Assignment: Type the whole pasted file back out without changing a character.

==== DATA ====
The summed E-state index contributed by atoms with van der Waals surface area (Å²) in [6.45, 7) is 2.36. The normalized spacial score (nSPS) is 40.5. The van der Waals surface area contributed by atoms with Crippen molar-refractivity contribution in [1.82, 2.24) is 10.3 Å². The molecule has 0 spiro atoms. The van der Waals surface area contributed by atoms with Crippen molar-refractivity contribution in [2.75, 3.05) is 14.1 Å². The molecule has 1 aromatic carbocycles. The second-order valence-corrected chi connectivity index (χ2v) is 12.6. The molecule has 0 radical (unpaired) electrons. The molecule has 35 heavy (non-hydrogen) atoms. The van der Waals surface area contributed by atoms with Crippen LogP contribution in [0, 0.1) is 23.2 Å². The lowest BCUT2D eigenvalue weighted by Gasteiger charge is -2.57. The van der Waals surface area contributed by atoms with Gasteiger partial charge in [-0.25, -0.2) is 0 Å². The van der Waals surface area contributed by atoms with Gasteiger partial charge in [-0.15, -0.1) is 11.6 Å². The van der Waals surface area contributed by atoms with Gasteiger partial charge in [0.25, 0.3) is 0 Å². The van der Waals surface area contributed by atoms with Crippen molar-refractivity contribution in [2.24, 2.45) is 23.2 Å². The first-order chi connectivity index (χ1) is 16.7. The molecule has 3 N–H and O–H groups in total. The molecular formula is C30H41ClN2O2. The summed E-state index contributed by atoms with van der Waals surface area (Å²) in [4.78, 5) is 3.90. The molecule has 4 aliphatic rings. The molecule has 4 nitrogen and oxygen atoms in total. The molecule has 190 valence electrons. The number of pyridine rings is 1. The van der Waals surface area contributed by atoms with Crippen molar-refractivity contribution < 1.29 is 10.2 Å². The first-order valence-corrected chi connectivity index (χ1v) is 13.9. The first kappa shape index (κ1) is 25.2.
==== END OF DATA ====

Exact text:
The summed E-state index contributed by atoms with van der Waals surface area (Å²) in [6.45, 7) is 2.36. The normalized spacial score (nSPS) is 40.5. The van der Waals surface area contributed by atoms with Crippen molar-refractivity contribution in [1.82, 2.24) is 10.3 Å². The molecule has 0 spiro atoms. The van der Waals surface area contributed by atoms with Crippen molar-refractivity contribution in [2.75, 3.05) is 14.1 Å². The molecule has 1 aromatic carbocycles. The second-order valence-corrected chi connectivity index (χ2v) is 12.6. The molecule has 0 radical (unpaired) electrons. The molecule has 35 heavy (non-hydrogen) atoms. The van der Waals surface area contributed by atoms with Crippen LogP contribution in [0, 0.1) is 23.2 Å². The lowest BCUT2D eigenvalue weighted by Gasteiger charge is -2.57. The van der Waals surface area contributed by atoms with Gasteiger partial charge in [-0.25, -0.2) is 0 Å². The van der Waals surface area contributed by atoms with Gasteiger partial charge in [-0.15, -0.1) is 11.6 Å². The van der Waals surface area contributed by atoms with Gasteiger partial charge in [0.25, 0.3) is 0 Å². The van der Waals surface area contributed by atoms with Crippen molar-refractivity contribution in [2.24, 2.45) is 23.2 Å². The first-order chi connectivity index (χ1) is 16.7. The molecule has 3 N–H and O–H groups in total. The molecular formula is C30H41ClN2O2. The summed E-state index contributed by atoms with van der Waals surface area (Å²) in [4.78, 5) is 3.90. The molecule has 4 aliphatic rings. The molecule has 4 nitrogen and oxygen atoms in total. The molecule has 190 valence electrons. The number of pyridine rings is 1. The van der Waals surface area contributed by atoms with Crippen molar-refractivity contribution < 1.29 is 10.2 Å². The first-order valence-corrected chi connectivity index (χ1v) is 13.9. The first kappa shape index (κ1) is 25.2.